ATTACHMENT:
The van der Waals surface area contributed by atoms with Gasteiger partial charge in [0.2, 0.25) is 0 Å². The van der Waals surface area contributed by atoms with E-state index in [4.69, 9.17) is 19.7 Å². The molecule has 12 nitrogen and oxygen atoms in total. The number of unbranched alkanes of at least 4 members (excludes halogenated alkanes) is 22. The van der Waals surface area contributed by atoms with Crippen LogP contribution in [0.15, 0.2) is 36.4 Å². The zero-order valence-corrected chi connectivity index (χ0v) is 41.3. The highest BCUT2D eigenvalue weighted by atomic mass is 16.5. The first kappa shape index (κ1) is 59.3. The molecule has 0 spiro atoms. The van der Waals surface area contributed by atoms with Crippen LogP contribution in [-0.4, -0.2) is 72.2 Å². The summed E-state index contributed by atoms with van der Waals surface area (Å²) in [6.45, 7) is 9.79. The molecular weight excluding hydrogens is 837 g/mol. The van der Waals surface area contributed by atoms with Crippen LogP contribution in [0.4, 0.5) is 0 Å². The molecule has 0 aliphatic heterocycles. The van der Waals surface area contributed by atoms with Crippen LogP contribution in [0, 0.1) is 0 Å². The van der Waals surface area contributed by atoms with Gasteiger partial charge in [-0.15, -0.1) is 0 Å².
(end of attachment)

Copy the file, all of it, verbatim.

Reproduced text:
The van der Waals surface area contributed by atoms with Gasteiger partial charge in [0.2, 0.25) is 0 Å². The van der Waals surface area contributed by atoms with E-state index in [4.69, 9.17) is 19.7 Å². The molecule has 12 nitrogen and oxygen atoms in total. The number of unbranched alkanes of at least 4 members (excludes halogenated alkanes) is 22. The van der Waals surface area contributed by atoms with Crippen LogP contribution in [0.15, 0.2) is 36.4 Å². The zero-order valence-corrected chi connectivity index (χ0v) is 41.3. The highest BCUT2D eigenvalue weighted by atomic mass is 16.5. The first kappa shape index (κ1) is 59.3. The molecule has 0 spiro atoms. The van der Waals surface area contributed by atoms with Crippen LogP contribution in [-0.4, -0.2) is 72.2 Å². The summed E-state index contributed by atoms with van der Waals surface area (Å²) in [6.45, 7) is 9.79. The molecular weight excluding hydrogens is 837 g/mol. The van der Waals surface area contributed by atoms with Crippen LogP contribution in [0.4, 0.5) is 0 Å². The molecule has 0 aliphatic heterocycles. The van der Waals surface area contributed by atoms with Crippen LogP contribution in [0, 0.1) is 0 Å². The van der Waals surface area contributed by atoms with Gasteiger partial charge in [-0.15, -0.1) is 0 Å².